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I was wondering, what is there any different, on various ways to initialize static final variable?

private static final int i = 100;


private static final int i;
static {
    i = 100;

Is there any different among the two?

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up vote 11 down vote accepted

If you're only setting variables, both forms are equivalent (and you should use the former as it is more readable and succinct).

The static {} form exists for cases where you also need to execute statements other than variable assignments. (Somewhat contrived) example:

private static final int i;
static {
    i = readIntFromDatabase;
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The main reason for the static blocks are to be able to add some logic to the initialization that you cannot do in the 1 line initialization, like initializing an array or something.

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Yes, by using the second way you are able to use a try...catch block and react to exceptions where as with the first way declared exceptions cannot be catched.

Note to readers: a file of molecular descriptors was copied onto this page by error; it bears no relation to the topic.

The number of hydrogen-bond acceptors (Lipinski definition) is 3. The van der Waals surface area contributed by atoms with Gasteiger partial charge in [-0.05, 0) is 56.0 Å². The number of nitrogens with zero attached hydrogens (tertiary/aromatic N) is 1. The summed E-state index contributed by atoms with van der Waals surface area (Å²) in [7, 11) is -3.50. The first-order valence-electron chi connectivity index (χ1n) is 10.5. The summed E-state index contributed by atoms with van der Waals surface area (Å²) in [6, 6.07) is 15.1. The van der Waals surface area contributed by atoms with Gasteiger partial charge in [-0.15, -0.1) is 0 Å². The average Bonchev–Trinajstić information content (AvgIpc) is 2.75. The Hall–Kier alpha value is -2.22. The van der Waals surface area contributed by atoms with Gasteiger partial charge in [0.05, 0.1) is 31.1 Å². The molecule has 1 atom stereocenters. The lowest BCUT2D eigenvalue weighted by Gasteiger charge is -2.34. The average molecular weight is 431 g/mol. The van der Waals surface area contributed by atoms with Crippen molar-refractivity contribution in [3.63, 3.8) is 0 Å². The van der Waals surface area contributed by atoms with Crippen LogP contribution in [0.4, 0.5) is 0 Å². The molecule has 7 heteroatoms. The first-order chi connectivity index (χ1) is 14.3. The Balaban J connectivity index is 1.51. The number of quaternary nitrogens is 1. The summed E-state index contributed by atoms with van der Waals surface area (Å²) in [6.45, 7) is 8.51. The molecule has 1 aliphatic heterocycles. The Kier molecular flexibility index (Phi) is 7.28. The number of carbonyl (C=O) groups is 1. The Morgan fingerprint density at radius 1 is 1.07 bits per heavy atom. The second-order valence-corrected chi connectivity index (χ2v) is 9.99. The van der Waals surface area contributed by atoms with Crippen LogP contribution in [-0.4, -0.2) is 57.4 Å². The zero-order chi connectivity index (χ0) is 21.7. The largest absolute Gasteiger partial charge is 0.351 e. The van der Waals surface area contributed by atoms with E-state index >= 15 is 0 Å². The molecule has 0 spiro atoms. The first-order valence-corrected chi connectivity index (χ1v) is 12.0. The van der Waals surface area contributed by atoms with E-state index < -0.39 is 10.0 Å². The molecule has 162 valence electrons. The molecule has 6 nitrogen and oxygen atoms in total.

There is also a difference when at class init the fields and die static block is executed but I have no details, see language specification on class instantiation for more information.

Greetz, GHad

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For a primitive variable, nothing. The difference can be if the initialization is not trivial, or the init method / constructor throws a checked exception - then you need a static block in order to be able to handle the exception.

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They are the same except you can write multiple lines in the static code block.

See java's official turorial.

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You could also use Forward Reference initialization

public class ForwardReference {
private static final int i  = getValue();
private static final int j = 2;
public static void main(String[] args) {

private static int getValue() {
    return j*2;


The key here is that we are getting value of 'j' from 'getValue' before 'j' have been declared. Static variables are initialized in order they appear.

This will print correct value of '4'

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This is amazing. However, I changed "j = 2" to "j = j()" and added "static int j(){return 2;}". With these changes ForwardReference print '0'. So there appears to be some limits to Forward Reference. – emory Jul 3 '10 at 21:51

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